Pharyngitis (sore throat) was a commonly known entity in the nineteenth century. It wasn’t until late in the century, after Streptococcus pyogenes was identified, that the sequence of events leading from strept throat to rheumatic fever to heart damage was described. As late as the 1920s, rheumatic fever was a leading cause of death from childhood through age 30.

Nineteenth century docs lumped a lot of conditions under the heading “rheumatism”, meaning fever, joint pain and debility.

Interestingly, the huge decline in rheumatic fever and its sequelae in this country is thought to be only partly due to effective antibiotic treatment. It seems that group A strep are less likely now to cause rheumatic heart disease, though it remains a serious problem in some parts of the world.

By the end of it. Both Streptococcus and Tuberculosis were identified decades after 1850.

Leeuwenhoek had a 300x microscope in the seventeenth century. Or was the problem the absence of electrical light bulbs?

Heck, I can recognize the feel of strep throat, as distinct from other forms of “sore throat”. For a while there in my teens, I seemed to get it every year, in late spring or early summer. Went to college, got a sore throat, told the clinic “It feels like strep throat”, they checked it out and said “Yup, here’s a prescription for penicillin”.

Agreed. But a doctor has to prescribe antibiotics. However, I am like you. This is strep and I know it.

ETA: And like you I got it for years until my tonsils were removed. This is the first time in about 20 years. But it feels the same…terrible pain, coming and going fever. Sucks.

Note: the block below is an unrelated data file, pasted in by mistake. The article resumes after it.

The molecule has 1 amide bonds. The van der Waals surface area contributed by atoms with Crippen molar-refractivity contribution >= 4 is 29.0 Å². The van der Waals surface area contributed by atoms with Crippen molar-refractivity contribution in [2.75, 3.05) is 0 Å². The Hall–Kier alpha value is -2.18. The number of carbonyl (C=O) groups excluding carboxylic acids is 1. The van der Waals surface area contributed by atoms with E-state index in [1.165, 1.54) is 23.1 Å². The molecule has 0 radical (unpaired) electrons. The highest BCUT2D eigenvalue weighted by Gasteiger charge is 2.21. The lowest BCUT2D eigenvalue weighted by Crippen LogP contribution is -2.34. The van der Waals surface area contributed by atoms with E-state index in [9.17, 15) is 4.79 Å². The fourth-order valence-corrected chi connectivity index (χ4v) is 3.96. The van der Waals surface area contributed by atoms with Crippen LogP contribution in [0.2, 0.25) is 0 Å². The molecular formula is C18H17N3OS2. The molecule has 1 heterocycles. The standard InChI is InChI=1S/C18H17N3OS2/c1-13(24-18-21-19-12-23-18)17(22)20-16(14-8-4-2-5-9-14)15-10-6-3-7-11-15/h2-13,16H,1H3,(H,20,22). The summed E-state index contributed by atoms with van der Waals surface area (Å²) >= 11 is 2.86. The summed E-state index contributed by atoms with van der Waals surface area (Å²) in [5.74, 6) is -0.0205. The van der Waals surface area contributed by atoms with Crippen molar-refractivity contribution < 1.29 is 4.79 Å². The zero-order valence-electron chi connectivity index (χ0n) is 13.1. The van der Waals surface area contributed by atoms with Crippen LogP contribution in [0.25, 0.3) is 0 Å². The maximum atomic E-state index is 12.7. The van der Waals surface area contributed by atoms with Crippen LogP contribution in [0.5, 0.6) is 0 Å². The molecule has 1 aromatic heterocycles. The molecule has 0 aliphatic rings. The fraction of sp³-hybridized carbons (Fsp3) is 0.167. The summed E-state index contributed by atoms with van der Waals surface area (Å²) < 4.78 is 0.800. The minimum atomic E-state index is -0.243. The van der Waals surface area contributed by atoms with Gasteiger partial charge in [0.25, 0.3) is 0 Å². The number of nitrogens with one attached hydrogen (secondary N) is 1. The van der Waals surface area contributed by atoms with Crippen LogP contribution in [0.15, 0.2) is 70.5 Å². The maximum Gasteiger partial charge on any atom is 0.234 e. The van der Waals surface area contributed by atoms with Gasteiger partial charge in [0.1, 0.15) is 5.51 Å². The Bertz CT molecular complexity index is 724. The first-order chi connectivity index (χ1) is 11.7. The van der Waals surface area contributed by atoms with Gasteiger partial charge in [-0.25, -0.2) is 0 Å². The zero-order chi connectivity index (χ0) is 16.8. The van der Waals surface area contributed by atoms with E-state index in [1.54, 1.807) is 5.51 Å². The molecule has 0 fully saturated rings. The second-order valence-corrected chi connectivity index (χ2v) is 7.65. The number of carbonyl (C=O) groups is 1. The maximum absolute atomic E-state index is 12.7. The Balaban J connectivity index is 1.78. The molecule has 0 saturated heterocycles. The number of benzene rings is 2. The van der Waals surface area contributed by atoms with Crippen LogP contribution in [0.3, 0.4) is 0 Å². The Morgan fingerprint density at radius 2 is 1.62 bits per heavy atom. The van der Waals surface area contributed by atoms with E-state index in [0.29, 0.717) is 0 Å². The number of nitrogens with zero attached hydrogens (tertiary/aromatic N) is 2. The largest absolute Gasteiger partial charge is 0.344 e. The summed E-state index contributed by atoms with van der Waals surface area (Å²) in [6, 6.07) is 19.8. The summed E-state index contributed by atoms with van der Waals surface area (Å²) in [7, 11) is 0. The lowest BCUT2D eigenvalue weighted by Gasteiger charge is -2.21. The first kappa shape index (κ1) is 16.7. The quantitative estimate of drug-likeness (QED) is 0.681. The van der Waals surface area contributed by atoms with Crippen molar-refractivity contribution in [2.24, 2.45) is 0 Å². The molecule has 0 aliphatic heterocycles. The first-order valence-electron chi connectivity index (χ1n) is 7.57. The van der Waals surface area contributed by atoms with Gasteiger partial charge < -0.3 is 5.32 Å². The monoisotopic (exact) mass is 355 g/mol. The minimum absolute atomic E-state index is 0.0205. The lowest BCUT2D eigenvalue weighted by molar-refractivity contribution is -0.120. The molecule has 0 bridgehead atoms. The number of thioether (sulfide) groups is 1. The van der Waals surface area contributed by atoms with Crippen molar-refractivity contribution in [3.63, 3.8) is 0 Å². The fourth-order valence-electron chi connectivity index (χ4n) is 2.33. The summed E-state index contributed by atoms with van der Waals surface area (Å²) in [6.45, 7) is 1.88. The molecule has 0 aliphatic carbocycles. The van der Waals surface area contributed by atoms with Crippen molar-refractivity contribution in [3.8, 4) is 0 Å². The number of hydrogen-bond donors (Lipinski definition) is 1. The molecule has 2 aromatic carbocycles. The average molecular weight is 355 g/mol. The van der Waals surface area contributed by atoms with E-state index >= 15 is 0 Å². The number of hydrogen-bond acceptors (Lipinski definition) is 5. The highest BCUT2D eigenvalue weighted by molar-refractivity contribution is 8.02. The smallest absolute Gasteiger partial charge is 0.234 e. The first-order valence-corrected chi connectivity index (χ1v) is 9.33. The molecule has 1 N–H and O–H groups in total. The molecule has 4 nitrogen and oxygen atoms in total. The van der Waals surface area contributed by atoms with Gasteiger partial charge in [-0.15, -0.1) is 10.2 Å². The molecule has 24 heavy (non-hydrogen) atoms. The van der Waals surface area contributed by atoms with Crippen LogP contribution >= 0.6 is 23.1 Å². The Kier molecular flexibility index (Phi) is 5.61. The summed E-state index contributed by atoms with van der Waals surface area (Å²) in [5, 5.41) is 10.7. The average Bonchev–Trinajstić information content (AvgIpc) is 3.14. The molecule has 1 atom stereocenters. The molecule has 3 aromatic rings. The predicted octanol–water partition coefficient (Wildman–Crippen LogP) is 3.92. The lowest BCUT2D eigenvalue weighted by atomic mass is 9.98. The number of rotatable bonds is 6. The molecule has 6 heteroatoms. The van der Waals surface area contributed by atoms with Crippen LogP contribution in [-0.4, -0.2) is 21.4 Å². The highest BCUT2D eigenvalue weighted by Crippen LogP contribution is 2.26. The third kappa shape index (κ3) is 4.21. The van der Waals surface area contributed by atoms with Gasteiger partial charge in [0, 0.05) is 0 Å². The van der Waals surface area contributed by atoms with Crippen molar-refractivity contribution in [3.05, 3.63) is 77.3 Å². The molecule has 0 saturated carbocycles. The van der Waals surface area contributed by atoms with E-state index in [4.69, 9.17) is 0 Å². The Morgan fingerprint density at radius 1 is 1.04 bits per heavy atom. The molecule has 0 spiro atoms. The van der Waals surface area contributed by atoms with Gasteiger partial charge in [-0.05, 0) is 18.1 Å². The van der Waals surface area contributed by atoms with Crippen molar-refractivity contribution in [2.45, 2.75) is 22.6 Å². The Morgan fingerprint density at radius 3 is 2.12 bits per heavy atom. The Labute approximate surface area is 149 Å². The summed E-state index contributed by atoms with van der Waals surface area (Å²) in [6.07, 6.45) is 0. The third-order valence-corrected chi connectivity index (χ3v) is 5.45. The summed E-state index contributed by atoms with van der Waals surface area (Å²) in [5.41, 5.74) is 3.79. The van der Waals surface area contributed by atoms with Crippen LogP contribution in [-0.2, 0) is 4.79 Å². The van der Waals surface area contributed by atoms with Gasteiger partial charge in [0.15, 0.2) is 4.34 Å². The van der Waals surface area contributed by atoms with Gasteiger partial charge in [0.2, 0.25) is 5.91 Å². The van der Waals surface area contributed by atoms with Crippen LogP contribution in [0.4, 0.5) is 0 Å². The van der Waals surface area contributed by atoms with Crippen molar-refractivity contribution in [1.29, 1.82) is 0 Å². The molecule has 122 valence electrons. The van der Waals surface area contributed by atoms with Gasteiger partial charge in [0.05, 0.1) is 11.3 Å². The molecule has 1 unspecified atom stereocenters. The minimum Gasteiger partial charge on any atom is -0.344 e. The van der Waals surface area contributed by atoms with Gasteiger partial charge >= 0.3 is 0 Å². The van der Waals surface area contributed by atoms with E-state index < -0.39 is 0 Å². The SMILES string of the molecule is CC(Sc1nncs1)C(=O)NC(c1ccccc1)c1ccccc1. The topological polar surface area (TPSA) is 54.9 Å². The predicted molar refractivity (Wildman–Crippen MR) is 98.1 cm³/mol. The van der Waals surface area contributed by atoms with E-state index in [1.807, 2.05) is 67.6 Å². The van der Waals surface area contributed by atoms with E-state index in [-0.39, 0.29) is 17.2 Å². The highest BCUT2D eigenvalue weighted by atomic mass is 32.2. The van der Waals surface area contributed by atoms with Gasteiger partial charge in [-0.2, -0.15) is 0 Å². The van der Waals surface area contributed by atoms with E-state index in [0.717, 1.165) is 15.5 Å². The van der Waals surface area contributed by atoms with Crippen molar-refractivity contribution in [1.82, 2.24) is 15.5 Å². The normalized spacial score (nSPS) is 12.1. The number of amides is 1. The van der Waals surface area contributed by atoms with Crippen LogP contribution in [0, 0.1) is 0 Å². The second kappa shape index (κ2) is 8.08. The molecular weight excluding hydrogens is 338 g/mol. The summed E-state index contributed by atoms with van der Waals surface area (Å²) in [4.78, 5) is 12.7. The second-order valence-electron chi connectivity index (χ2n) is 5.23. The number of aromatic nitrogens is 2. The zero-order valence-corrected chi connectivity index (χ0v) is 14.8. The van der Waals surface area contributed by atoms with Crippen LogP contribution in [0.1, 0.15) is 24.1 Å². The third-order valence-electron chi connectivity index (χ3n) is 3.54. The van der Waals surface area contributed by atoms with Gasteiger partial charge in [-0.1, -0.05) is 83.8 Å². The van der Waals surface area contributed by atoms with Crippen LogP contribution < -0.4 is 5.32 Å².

I expect that that would be enough to see bacteria, but not necessarily enough to differentiate between them by sight. Probably also some progress in culturing bacteria required, and I know other things used to identify bacteria like Gram staining came later in the 19th c.

The germ theory of disease did not gain widespread acceptance in the Western medical community until well after 1850 with the work of Pasteur, Koch, and Lister. Your strep throat would likely have been attributed to miasma (if attributed to an outside cause at all). You just needed some bloodletting - let’s find some leeches…

“I forced the heavy silver spoon back of her teeth and down her throat till she gagged. And there it was - both tonsils covered with membrane. She had fought valiantly to keep me from knowing her secret. She had been hiding that sore throat for three days at least and Iying to her parents in order to escape just such an outcome as this.

Now truly she was furious. She had been on the defensive before but now she attacked. Tried to get off her father’s lap and fly at me while tears of defeat blinded her eyes.”

From The Use of Force by William Carlos Williams.

(In his old age, a group of Beat poets made a pilgrimage to see WCW and asked his advice. Instead of the expected profundity, he thought for a moment and said “There’s a lot of bastards out there.”)

Did that ever work? If it didn’t why not after say, 10 years, didn’t doctors say, “You now this shit never works” and stop it?

The thing is, so many illnesses and injuries resolve spontaneously. If you hurt your back and I suggest you sleep with a spatula under your pillow, you’ll be in less pain in a few days.